10:55 | On Strong Determinacy of Countable Stochastic Games SPEAKER: unknown ABSTRACT. We study 2-player turn-based perfect-information stochastic games with countably infinite state space. The players aim at maximizing/minimizing the probability of a given event (i.e., measurable set of infinite plays), such as reachability, Buchi, ω-regular or more general objectives. These games are known to be weakly determined, i.e., they have value. However, strong determinacy of quantitative objectives (given by an event E and a threshold c in [0,1]) was open in many cases: is it always the case that the maximizer or the minimizer has a winning strategy, i.e., one that enforces, against all strategies of the other player, that E is satisfied with probability >=c (resp. We show that almost-sure objectives (where c=1) are strongly determined. This vastly generalizes a previous result on finite games with almost-sure tail objectives. On the other hand we show that >= 1/2 (co-)Buchi objectives are not strongly determined, not even if the game is finitely branching. Moreover, for almost-sure reachability and almost-sure Buchi objectives in finitely branching games, we strengthen strong determinacy by showing that one of the players must have a memoryless deterministic (MD) winning strategy. |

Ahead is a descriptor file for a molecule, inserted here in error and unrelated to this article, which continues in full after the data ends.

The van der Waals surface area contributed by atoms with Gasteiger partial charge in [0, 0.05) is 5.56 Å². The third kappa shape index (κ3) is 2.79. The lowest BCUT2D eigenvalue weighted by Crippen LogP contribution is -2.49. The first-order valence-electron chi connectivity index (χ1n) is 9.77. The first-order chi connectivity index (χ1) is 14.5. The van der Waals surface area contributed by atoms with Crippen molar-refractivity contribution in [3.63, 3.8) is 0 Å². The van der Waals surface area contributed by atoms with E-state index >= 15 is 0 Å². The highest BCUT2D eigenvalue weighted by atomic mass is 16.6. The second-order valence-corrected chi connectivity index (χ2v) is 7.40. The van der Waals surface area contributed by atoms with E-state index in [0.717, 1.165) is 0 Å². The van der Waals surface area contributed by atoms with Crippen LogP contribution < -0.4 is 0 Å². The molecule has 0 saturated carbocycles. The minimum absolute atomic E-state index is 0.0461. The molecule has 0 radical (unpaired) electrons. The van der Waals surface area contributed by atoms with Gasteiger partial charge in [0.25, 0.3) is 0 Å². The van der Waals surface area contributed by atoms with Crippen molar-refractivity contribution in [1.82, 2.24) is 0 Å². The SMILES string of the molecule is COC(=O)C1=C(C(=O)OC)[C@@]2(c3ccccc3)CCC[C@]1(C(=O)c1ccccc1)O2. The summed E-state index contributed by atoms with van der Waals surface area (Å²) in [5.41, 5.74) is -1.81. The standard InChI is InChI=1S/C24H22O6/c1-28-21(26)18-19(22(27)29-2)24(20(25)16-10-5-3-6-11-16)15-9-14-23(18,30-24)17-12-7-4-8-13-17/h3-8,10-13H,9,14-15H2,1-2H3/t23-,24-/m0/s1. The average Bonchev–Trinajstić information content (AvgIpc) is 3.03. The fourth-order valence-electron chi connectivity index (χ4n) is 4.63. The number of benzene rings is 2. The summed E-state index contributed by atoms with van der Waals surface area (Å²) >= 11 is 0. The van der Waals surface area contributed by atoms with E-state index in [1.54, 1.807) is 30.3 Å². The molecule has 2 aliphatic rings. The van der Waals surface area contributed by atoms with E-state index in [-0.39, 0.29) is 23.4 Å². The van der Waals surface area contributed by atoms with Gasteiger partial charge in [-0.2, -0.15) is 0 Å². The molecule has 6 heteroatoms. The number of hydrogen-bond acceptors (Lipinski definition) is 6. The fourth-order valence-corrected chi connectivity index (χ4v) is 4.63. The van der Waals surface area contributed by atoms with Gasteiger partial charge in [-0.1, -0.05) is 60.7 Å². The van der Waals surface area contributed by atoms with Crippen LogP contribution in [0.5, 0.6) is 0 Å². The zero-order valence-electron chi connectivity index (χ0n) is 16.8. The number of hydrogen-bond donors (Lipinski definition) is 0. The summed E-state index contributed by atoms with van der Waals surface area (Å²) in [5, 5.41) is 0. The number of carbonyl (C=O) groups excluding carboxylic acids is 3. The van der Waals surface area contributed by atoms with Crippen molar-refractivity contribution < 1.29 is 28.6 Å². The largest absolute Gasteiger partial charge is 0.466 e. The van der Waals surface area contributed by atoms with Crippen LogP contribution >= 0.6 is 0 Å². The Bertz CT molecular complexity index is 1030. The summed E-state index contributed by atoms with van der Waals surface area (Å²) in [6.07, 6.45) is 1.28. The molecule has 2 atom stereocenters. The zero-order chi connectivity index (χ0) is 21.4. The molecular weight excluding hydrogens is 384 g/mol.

11:20 | Perfect Half Space Games SPEAKER: Sylvain Schmitz ABSTRACT. We introduce perfect half space games, in which the goal of Player 2 is to make the sums of encountered multi-dimensional weights diverge in a direction which is consistent with a chosen sequence of perfect half spaces (chosen dynamically by Player 2). We establish that the bounding games of Jurdziński et al. (ICALP 2015) can be reduced to perfect half space games, which in turn can be translated to the lexicographic energy games of Colcombet and Niwiński, and are positionally determined in a strong sense (Player 2 can play without knowing the current perfect half space). We finally show how perfect half space games and bounding games can be employed to solve multi-dimensional energy parity games in pseudo-polynomial time when both the numbers of energy dimensions and of priorities are fixed, regardless of whether the initial credit is given as part of the input or existentially quantified. This also yields an optimal 2EXPTIME complexity with given initial credit, where the best known upper bound was non-elementary. |